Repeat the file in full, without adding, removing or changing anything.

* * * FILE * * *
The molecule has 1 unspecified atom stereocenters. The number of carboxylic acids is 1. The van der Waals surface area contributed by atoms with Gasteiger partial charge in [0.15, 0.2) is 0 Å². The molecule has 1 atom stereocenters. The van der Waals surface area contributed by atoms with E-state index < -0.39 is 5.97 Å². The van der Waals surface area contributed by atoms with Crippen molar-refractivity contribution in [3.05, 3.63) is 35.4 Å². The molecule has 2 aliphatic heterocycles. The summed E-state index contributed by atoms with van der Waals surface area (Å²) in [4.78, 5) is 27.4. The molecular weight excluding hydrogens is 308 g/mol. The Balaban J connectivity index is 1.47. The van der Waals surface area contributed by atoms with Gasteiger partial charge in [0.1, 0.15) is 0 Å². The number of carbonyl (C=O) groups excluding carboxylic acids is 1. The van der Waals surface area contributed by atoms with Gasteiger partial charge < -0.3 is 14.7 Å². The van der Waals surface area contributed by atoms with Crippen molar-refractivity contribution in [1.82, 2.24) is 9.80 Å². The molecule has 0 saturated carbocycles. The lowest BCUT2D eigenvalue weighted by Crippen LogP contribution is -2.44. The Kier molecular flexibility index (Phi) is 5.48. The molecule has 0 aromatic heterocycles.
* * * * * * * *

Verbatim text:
The molecule has 1 unspecified atom stereocenters. The number of carboxylic acids is 1. The van der Waals surface area contributed by atoms with Gasteiger partial charge in [0.15, 0.2) is 0 Å². The molecule has 1 atom stereocenters. The van der Waals surface area contributed by atoms with E-state index < -0.39 is 5.97 Å². The van der Waals surface area contributed by atoms with Crippen molar-refractivity contribution in [3.05, 3.63) is 35.4 Å². The molecule has 2 aliphatic heterocycles. The summed E-state index contributed by atoms with van der Waals surface area (Å²) in [4.78, 5) is 27.4. The molecular weight excluding hydrogens is 308 g/mol. The Balaban J connectivity index is 1.47. The van der Waals surface area contributed by atoms with Gasteiger partial charge in [0.1, 0.15) is 0 Å². The number of carbonyl (C=O) groups excluding carboxylic acids is 1. The van der Waals surface area contributed by atoms with Gasteiger partial charge < -0.3 is 14.7 Å². The van der Waals surface area contributed by atoms with Crippen molar-refractivity contribution in [1.82, 2.24) is 9.80 Å². The molecule has 0 saturated carbocycles. The lowest BCUT2D eigenvalue weighted by Crippen LogP contribution is -2.44. The Kier molecular flexibility index (Phi) is 5.48. The molecule has 0 aromatic heterocycles.